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Versions: 00                                                            
Internet Engineering Task Force                            Roy Pereira
IP Security Working Group                         TimeStep Corporation
Internet Draft                                           R. W. Baldwin
Expires in six months                          RSA Data Security, Inc.
                                                          July 2, 1997



                      The ESP RC5-CBC Algorithm
                <draft-ietf-ipsec-ciph-rc5-cbc-00.txt>



Status of this Memo

   This document is a submission to the IETF Internet Protocol
   Security (IPSEC) Working Group. Comments are solicited and should
   be addressed to the working group mailing list (ipsec@tis.com) or
   to the editor.

   This document is an Internet-Draft.  Internet Drafts are working
   documents of the Internet Engineering Task Force (IETF), its areas,
   and its working Groups. Note that other groups may also distribute
   working documents as Internet Drafts.

   Internet-Drafts draft documents are valid for a maximum of six
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   To learn the current status of any Internet-Draft, please check the
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   ftp.isi.edu (US West Coast).

   Distribution of this memo is unlimited.

Abstract

   This document describes the RC5 block cipher algorithm as to be
   used with the IPSec Encapsulating Security Payload (ESP).










R. Pereira, B. Baldwin                                        [Page 1]


Internet Draft        The ESP RC5-CBC Algorithm           July 2, 1997


Table of Contents

   1. Introduction...................................................2
     1.1 Specification of Requirements...............................2
   2. Cipher Algorithm...............................................2
     2.1 Rounds......................................................3
     2.2 Background on RC5...........................................3
     2.3 Performance.................................................3
   3. Key Sizes......................................................3
     3.1 Weak Keys...................................................3
   4. ESP Payload....................................................3
     4.1 Block Size and Padding......................................4
     4.2 Interaction with Authentication Algorithms..................4
   5. Keying Material................................................4
   6. Security Considerations........................................4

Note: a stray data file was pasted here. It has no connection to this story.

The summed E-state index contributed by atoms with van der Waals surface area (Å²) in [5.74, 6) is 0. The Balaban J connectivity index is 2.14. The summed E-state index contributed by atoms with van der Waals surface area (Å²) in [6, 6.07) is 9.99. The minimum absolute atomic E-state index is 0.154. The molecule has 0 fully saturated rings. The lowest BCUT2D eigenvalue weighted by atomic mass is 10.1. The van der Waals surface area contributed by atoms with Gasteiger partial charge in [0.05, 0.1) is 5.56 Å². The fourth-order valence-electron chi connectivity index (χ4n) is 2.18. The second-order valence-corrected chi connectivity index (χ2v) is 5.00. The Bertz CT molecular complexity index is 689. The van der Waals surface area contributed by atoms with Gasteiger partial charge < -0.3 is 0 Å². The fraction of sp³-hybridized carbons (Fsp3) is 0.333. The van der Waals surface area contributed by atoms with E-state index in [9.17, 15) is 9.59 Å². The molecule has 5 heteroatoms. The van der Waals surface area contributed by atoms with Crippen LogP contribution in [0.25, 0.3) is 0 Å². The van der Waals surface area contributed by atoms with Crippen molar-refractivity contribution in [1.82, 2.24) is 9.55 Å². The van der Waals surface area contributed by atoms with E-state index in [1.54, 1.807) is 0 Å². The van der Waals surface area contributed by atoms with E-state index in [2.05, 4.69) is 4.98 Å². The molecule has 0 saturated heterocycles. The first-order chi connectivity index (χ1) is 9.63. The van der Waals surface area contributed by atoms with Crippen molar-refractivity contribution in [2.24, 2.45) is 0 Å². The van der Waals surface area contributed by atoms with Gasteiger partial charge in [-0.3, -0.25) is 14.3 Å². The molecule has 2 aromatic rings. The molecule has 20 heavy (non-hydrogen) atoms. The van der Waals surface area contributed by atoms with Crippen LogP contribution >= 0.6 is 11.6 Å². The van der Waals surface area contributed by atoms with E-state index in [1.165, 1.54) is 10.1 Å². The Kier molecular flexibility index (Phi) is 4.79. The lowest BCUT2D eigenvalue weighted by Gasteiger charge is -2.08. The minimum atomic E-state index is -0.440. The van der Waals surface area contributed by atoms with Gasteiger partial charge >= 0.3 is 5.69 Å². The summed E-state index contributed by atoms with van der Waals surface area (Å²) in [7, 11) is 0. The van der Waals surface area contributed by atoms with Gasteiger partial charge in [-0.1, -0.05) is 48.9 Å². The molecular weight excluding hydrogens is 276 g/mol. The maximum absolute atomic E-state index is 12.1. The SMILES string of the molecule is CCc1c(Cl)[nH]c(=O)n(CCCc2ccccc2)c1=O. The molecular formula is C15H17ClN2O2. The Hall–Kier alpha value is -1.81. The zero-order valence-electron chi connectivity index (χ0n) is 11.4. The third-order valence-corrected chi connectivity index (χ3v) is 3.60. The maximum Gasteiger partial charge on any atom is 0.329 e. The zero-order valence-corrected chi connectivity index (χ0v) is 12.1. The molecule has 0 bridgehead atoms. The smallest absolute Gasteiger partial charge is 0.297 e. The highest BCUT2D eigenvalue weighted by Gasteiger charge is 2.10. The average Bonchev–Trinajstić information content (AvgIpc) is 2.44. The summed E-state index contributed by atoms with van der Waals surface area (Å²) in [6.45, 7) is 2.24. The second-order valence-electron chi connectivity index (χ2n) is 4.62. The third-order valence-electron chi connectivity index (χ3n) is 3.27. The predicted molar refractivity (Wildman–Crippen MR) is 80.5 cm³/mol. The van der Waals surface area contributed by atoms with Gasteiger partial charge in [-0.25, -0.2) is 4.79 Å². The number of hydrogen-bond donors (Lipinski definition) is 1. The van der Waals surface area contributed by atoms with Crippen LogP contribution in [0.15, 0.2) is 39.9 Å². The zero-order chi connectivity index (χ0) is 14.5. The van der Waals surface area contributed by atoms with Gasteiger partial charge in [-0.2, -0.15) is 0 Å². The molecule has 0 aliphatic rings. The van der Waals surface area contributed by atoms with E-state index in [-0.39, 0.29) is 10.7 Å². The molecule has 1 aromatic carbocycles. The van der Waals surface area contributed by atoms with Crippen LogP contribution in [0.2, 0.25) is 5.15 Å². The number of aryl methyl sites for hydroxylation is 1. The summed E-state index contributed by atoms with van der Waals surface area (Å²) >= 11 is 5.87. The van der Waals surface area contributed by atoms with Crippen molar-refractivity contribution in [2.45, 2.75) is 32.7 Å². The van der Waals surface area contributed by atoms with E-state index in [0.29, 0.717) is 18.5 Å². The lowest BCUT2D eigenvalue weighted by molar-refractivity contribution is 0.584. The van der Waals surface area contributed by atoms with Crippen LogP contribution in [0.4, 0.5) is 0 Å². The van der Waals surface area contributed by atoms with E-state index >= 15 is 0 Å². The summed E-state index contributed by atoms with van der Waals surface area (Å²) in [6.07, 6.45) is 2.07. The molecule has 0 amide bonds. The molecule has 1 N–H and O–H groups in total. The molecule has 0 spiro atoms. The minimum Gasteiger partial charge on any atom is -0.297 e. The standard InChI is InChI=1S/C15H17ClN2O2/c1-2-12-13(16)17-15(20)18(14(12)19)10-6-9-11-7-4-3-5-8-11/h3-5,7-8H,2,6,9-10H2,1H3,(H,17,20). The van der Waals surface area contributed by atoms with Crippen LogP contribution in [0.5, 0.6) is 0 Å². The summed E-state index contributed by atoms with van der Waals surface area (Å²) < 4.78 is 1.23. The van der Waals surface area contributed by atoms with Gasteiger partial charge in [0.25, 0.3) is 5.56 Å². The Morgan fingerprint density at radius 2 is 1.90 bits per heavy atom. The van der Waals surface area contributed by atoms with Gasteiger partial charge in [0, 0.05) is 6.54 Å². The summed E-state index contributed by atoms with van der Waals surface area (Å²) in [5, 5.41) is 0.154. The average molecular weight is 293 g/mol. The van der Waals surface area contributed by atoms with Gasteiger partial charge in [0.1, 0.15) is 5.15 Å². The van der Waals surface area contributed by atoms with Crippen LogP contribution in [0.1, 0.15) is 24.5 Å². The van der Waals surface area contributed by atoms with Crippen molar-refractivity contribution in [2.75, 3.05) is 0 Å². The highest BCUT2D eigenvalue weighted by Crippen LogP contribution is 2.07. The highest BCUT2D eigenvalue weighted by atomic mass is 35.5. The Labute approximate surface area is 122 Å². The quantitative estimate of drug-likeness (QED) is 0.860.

7. References.....................................................5
   8. Acknowledgments................................................5
   9. Editors' Addresses.............................................5

1.  Introduction

   This document describes how the RC5 cipher algorithm may be used
   with the IPSec ESP protocol.

   It is assumed that the reader is familiar with the terms and
   concepts described in the document "Security Architecture for the
   Internet Protocol" [Atkinson95] and "IP Encapsulating Security
   Payload (ESP)" [Kent97].

   Furthermore, this document is a companion to [Kent97] and MUST be
   read in its context.

1.1 Specification of Requirements

   The keywords "MUST", "MUST NOT", "REQUIRED", "SHOULD", "SHOULD
   NOT", and "MAY" that appear in this document are to be interpreted
   as described in [Bradner97].

2.  Cipher Algorithm

   The symmetric block cipher algorithm used to secure ESP is RC5 in
   CBC mode with 16 rounds and a block size of 64 bits as described in
   [Baldwin96].






R. Pereira, R. Baldwin                                        [Page 2]


Internet Draft        The ESP RC5-CBC Algorithm           July 2, 1997


2.1 Rounds

   RSA Labs recommends that RC5 be used with 16 rounds.  Twelve rounds
   is enough to make RC5 stronger than DES against differential and
   linear cryptanalysis and sixteen rounds is sufficient to make RC5
   secure against both forms of cryptanalysis even at a theoretical
   level.

   Compliant implementations MUST support 16 rounds.

2.2 Background on RC5

   The RC5 encryption algorithm was developed by Ron Rivest for RSA
   Data Security Inc. in order to address the need for a high-
   performance software and hardware ciphering alternative to DES.

2.3 Performance

   Benchmark numbers from RSA Data Security suggest that RC5-CBC runs
   about twice as fast as Eric Young's DES-CBC implementation from